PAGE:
Indspire: A richer life for Indigenous youth

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Indspire: A richer life for Indigenous youth by Mind Map: Indspire: A richer life for Indigenous youth

1. What are the vision and goals of the agency?

1.1. Indspire is an Indigenous national charity that invests in the education of First Nations, Inuit, and Metis people.

1.2. Vision: Enriching Canada through Indigenous education by inspiring achievemnt

1.3. Mission: Indspire educates, connects and invests in Indigenous people so they will achieve their highest potential

1.4. Within a generation, every Indigenous student will graduate.

1.5. Statement of Values: The organization is committed to nurturing, sharing and honouring diversity in First Nations, Inuit and Metis cultures and traditions.

2. Does the agency specifically address equity, inclusion and historically marginalized communities (topic A or topic B)? How? Or How not?

2.1. The agency specifically addresses the equity and inclusivity of Indigenous students within the school system. Research has shown that Indigenous student are far less likely to access post-secondary education due to the incompletion of secondary school. This organization, through mentorship and financial programs and bursaries, allows these students the opportunity to finish high school and pursue post-secondary education.

2.2. A unique feature of the program is that it offers support to students well into their search for a career and provides them coaching of life skills to ensure their success.

3. What services/programs for Ontario students and their families?

3.1. Serve First Nations, Inuit and Metis students in remote communities, rural areas and urban centres across Canada.

3.2. Disburse financial awards, deliver programs, and share resources with the goal of increasing graduation rates for Indigenous students.

4. How are services/programs accessed?

4.1. Bursaries and Scholarships

4.1.1. Indspire provides financial support for First Nations, Inuit and Metis students across Canada to assist them in completing their post-secondary education.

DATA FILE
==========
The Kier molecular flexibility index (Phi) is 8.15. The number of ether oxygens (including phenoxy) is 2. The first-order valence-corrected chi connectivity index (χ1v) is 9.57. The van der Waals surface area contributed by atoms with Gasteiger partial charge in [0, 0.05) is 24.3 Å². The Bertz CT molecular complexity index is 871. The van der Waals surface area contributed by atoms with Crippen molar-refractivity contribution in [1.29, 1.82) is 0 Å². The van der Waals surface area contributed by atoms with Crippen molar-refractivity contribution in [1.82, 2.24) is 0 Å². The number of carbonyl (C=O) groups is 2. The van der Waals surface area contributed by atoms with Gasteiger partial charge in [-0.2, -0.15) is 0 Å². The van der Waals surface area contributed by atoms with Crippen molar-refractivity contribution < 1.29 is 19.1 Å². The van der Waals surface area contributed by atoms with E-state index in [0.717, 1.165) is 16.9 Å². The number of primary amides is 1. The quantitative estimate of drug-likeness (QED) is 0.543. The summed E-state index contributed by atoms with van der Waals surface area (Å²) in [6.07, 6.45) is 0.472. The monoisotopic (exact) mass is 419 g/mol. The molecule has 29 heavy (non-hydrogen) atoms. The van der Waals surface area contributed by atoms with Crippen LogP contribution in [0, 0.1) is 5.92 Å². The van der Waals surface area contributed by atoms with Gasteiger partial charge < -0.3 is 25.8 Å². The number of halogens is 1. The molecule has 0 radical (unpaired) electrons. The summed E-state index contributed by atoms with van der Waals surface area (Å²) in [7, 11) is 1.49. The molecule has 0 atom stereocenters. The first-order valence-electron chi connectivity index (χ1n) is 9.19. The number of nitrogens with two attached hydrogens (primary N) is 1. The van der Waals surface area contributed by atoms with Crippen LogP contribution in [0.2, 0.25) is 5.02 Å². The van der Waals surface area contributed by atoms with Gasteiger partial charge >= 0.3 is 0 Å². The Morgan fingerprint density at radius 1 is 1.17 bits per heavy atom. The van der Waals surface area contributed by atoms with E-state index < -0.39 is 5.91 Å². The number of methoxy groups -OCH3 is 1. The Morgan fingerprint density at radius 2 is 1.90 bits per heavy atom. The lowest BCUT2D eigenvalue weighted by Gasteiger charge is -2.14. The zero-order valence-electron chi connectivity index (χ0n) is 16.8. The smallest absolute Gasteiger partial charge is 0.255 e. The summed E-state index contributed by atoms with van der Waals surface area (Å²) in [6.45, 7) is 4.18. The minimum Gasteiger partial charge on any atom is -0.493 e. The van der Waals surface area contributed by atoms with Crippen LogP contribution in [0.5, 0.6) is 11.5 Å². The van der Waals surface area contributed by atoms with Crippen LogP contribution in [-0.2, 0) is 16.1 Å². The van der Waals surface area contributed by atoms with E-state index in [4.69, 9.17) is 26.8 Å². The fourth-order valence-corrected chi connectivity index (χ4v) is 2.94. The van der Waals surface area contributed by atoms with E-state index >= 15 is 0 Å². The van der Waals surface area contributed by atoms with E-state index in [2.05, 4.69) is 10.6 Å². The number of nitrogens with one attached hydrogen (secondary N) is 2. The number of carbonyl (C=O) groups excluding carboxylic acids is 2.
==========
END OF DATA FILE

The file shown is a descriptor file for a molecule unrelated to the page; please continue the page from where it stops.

4.1.2. Building Brighter Futures: Bursaries, Scholarships and Awards (BBF)

4.1.2.1. Since 2004, Indspire has provided over $115 million in financial support to more than 37,500 First Nations, Inuit and Metis students

4.1.2.2. All BFF donations are matched by the Government of Canada.

4.1.2.3. This year, over 6,000 applications were processed

4.1.2.4. Wherever possible funds are awarded to a student to use as they wish - tuition, childcare, food, cultural support, shelter, travel, etc.

4.2. Rivers to Success Program

4.2.1. Indigenous Student Mentorship

4.2.2. Through the R2S, FNMI students will have access to Elders, Indigenous mentors, Indigenous Laureates, and Indigenous BBF alumni.

4.2.3. Three streams of mentorship

4.2.3.1. High school Stream:

4.2.3.1.1. Available to FNMI students in grades 10-12 offering path to graduation as well as next steps

4.2.3.1.2. Mentorship is in a group setting with ongoing support form facilitators (Elders, Knowledge Keepers, and educators until graduation

4.2.3.1.3. Ongoing feedback on essential skills: tips for study habits, choosing the right college or university, etc.

4.2.3.2. Post-Secondary Stream

4.2.3.2.1. Available to FNMI students in Grade 13 who have been accepted to or pursuing post-secondary studies

4.2.3.2.2. One-on-one mentorship from a respected professional through the R2S Portal

4.2.3.2.3. Online resources that are customized and personalized for each student

4.2.3.2.4. Practice at essential skills - job interviewing tips

4.2.3.3. Career Transition Stream

4.2.3.3.1. Available to FNMI students who's about to graduate and who's looking at entering the workforce

4.2.3.3.2. One-on-one mentorship

4.2.3.3.3. Ongoing support from Elder's, Knowledge Keepers, and educators

4.2.3.3.4. Practice at essential skills: job hunting advice, interview tips, personal finances

5. Interesting Facts

5.1. Approximately 90% of BbF recipients graduate

5.1.1. Of these graduation, nearly 90% have obtained employment

5.1.2. 70% of employed BBF recipients work in fields that support the Indigenous commnuity